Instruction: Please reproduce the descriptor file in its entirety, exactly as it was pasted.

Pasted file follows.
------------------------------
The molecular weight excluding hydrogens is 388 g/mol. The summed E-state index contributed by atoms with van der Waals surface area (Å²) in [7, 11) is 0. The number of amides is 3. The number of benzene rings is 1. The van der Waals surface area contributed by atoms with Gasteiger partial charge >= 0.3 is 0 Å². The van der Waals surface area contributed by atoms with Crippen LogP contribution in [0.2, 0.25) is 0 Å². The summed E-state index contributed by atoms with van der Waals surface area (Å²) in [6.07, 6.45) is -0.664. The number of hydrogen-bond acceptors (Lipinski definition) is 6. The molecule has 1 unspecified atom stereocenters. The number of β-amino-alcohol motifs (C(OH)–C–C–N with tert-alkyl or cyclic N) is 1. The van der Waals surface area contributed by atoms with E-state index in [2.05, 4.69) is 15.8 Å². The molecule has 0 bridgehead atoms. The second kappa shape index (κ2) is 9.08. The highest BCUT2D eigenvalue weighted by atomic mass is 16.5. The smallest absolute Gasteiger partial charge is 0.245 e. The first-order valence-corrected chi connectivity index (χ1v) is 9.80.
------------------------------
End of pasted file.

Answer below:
The molecular weight excluding hydrogens is 388 g/mol. The summed E-state index contributed by atoms with van der Waals surface area (Å²) in [7, 11) is 0. The number of amides is 3. The number of benzene rings is 1. The van der Waals surface area contributed by atoms with Gasteiger partial charge >= 0.3 is 0 Å². The van der Waals surface area contributed by atoms with Crippen LogP contribution in [0.2, 0.25) is 0 Å². The summed E-state index contributed by atoms with van der Waals surface area (Å²) in [6.07, 6.45) is -0.664. The number of hydrogen-bond acceptors (Lipinski definition) is 6. The molecule has 1 unspecified atom stereocenters. The number of β-amino-alcohol motifs (C(OH)–C–C–N with tert-alkyl or cyclic N) is 1. The van der Waals surface area contributed by atoms with E-state index in [2.05, 4.69) is 15.8 Å². The molecule has 0 bridgehead atoms. The second kappa shape index (κ2) is 9.08. The highest BCUT2D eigenvalue weighted by atomic mass is 16.5. The smallest absolute Gasteiger partial charge is 0.245 e. The first-order valence-corrected chi connectivity index (χ1v) is 9.80.